A total of 54 field test records were found for the United States within the Environmental Releases Database (http://www.isb.vt.edu/cfdocs/fieldtests1.cfm). These field test records were focused on GM grape vine plants with improved resistance to bacterial, fungal and virus diseases or with improved tolerance to herbicides. Other field trials were focused on GM plants with improved traits related to product qualtiy.

In Europe, a total of six summary notifications (four for France, one for Italy, one for Germany) can be found for GM grapes (http://bgmo.jrc.ec.europa.eu/deliberate/ dbplants.asp). No commercial use of GM grape vine plants is expected for the next years.

17.2.2.3 Ribes Species (Blackcurrant, Redcurrant, Gooseberry)

The cultivated forms of currants and gooseberries which belong to a number of Ribes species have in recent years been the subject of increased interest due to the perceived health benefits. There are a few publications in Ribes on regeneration, but no information on transformation. First report was given by Graham and McNicol (1991) in black currant. Transformation methods were optimized and aimed on the development of virus resistant plants (Karjalainen et al. 2001).

17.2.2.4 Rubus Species (Raspberry, Blackberry)

Raspberry and blackberry are genetically diverse with several Rubus species of the Rosaceae in their background. Regeneration of adventitious shoots from different type of explants has been reported for several Rubus spp. (reviewed by Mezzetti 2003; Swartz and Stover 1996). Transformation methods were developed using the Agrobacterium-mediated system (de Faria et al. 1997; Hassan et al. 1993; Kokko and Karenlampi 1998; Mathews et al. 1995a, b). Transformation was aimed on the delay of fruit decay (Mathews et al. 1995a, b), resistance to raspberry bushy dwarf virus (Martin and Mathews 2001) and parthenocarpic fruit development (Mezzetti et al. 2002b, 2004). Transformed plants have been successfully field-trialed, although they were not commercialized (Finn and Hancock 2008). While regeneration systems have been developed for blackberries (Meng et al. 2004; Swartz and Stover 1996), no transgenic blackberries have been produced to date (Finn and Hancock 2008).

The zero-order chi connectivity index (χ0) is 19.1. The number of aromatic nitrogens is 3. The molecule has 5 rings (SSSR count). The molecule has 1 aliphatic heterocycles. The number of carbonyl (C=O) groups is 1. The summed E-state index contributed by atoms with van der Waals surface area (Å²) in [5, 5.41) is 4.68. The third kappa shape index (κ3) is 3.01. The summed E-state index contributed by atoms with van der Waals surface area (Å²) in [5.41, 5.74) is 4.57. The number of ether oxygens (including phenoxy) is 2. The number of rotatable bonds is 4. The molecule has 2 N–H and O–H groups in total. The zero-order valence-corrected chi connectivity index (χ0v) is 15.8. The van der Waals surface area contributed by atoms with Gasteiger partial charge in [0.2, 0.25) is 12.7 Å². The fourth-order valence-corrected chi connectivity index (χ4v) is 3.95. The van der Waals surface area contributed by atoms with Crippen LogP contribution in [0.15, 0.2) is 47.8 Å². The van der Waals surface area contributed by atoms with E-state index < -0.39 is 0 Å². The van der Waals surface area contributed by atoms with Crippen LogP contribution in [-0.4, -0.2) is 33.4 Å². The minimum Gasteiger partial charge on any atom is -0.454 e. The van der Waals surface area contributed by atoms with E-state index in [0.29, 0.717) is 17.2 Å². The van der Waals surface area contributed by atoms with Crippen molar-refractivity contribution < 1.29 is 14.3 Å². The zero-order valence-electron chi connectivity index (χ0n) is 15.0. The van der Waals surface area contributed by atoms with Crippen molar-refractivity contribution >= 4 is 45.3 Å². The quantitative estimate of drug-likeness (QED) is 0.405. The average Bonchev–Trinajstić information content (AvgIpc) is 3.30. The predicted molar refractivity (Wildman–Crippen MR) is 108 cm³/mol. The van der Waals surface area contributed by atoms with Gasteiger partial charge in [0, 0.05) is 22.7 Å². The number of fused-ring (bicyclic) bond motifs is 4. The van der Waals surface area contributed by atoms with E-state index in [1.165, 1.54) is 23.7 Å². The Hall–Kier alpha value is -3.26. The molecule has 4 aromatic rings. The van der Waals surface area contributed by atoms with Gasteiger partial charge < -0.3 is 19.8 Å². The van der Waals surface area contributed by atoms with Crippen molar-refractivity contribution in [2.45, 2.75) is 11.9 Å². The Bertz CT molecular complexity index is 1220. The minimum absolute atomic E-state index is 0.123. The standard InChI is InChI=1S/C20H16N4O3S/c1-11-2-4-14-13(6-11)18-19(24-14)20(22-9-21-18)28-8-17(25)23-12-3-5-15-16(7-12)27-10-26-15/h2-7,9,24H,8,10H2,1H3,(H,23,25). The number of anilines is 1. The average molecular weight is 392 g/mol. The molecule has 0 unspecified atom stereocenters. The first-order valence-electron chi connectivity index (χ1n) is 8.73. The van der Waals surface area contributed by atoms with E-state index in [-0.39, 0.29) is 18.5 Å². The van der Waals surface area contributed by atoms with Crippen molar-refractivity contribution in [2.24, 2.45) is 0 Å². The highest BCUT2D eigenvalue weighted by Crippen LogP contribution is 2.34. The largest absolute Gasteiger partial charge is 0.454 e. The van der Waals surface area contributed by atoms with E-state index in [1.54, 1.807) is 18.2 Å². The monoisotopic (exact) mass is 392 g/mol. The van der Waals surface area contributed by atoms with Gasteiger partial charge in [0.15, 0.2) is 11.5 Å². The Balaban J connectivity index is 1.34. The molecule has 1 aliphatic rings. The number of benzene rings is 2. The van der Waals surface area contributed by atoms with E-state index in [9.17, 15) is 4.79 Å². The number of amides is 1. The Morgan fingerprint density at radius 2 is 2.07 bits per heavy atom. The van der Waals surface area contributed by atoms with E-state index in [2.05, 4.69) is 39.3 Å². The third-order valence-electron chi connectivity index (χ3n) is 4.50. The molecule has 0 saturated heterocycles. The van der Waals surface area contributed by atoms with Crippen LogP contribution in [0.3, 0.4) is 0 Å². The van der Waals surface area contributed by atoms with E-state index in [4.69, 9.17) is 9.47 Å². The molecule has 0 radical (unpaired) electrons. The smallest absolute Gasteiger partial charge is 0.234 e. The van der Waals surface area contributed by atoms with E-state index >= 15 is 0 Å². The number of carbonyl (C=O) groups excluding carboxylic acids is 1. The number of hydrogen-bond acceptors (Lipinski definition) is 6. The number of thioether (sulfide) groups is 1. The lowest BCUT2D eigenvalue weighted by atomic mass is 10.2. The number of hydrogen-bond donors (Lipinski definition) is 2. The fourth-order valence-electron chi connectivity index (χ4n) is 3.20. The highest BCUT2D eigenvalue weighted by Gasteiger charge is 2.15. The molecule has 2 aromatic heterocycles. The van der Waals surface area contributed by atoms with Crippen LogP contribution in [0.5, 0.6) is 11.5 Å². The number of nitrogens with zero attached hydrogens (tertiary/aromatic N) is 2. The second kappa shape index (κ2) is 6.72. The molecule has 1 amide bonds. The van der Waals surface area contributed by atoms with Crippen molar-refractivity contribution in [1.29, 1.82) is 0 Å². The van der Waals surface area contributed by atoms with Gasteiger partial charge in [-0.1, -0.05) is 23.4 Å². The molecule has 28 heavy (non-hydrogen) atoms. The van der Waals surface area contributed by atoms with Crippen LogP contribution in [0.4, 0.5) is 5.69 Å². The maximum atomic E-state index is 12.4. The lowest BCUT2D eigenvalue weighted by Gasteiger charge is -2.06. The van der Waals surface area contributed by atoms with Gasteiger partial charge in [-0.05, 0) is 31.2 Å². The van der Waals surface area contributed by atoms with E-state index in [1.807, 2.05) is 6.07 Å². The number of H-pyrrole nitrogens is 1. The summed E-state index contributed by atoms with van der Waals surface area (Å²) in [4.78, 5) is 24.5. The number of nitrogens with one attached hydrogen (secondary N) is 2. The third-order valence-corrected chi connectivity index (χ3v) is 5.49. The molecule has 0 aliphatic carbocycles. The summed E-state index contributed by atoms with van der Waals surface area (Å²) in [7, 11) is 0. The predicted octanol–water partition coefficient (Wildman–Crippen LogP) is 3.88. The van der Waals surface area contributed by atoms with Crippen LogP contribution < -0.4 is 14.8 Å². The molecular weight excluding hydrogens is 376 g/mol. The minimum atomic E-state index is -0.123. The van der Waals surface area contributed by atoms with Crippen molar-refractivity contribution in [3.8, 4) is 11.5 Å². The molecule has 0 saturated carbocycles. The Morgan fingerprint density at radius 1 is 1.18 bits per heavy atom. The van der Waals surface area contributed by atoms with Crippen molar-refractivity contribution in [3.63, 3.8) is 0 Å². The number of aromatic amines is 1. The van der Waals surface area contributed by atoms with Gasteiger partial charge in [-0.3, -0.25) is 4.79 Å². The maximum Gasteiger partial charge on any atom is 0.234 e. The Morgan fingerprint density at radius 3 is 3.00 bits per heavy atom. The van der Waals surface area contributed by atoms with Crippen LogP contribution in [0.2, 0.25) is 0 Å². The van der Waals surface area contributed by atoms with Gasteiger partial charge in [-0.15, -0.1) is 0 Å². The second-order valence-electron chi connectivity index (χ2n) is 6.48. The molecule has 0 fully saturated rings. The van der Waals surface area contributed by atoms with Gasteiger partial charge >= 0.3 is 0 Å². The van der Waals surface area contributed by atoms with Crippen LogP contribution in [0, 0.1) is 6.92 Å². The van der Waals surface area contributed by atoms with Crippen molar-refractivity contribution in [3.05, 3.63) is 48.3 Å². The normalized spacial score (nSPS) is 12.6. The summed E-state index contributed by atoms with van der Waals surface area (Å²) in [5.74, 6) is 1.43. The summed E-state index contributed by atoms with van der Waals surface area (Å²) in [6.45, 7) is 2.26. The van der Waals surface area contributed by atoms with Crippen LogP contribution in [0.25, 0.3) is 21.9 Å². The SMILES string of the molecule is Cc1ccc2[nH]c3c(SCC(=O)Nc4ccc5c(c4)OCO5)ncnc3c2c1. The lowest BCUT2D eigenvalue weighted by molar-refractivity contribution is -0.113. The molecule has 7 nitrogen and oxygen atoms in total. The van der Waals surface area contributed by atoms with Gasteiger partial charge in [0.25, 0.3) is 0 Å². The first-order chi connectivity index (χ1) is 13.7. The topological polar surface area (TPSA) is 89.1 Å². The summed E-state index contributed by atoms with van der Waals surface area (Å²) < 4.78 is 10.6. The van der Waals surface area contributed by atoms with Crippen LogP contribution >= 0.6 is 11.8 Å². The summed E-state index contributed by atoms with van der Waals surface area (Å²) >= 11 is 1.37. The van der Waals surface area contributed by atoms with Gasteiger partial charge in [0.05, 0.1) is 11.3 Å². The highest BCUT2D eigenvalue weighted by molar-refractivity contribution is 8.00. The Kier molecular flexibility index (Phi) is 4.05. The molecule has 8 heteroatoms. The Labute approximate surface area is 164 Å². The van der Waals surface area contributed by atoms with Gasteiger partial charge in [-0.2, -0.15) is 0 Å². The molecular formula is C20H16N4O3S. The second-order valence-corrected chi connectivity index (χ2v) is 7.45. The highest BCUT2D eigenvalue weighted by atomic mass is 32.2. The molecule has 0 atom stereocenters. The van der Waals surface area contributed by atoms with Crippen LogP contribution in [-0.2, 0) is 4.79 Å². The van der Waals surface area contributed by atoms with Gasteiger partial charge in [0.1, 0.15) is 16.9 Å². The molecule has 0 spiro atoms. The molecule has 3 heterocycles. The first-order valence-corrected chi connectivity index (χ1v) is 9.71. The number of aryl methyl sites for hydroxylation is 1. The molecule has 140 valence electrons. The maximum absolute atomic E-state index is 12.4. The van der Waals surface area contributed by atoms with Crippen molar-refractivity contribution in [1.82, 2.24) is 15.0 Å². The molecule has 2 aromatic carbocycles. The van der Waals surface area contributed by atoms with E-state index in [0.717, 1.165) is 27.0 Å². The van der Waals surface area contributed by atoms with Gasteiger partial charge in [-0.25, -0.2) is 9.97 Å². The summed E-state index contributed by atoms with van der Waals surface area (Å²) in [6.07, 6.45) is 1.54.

A total of 16 field test records were found for GM raspberries for the United States. within the Environmental Releases Database (http://www.isb.vt.edu/cfdocs/ fieldtests1.cfm). These field test records were focused on GM raspberry plants with improved resistance to fungal and virus diseases and with a better product qualtiy. In Europe, only one summary notification (Italy) can be found for GM raspberry plants (http://bgmo.jrc.ec.europa.eu/deliberate/dbplants.asp).

17.2.2.5 Vaccinium Species (Blueberry, Cranberry)

Several species of Vaccinium are important commercially, like highbush, lowbush and rabbiteye blueberries as well as large cranberry. A number of studies were published to improve a regeneration system for blueberry using in vitro leaves as well as seedling explants as source material (summarized by Hancock et al. 2008). Transformation in blueberry was reported for the first time by Graham et al. (1996). Later Song and Sink (2004) published transformation in different highbush blueberry cultivars. Transformation in highbush blueberry was aimed on herbicide resistance, field trails were also performed (Song et al. 2006, 2008). An efficient regeneration system has been developed for cranberry (Qu et al. 2000) The first transgenic cranberry was obtained by particle bombardment by Serres et al. (1992). In these experiments the Bt gene from Bacillus thuringiensis (see Chap. 10) was used to obtain resistance to Rhopobota naevana. Zeldin et al. (2002) transformed cranberry for herbicide resistance. Polashock and Vorsa (2002) summarized knowledge on transformation and regeneration in cranberry.

Three and one field test records were found for GM blueberry and cranberry plants, respectively, for the United States within the Environmental Releases Database (http://www.isb.vt.edu/cfdocs/fieldtests1.cfm). These field test records were focused on GM plants with improved resistance to insects and herbicides, respectively.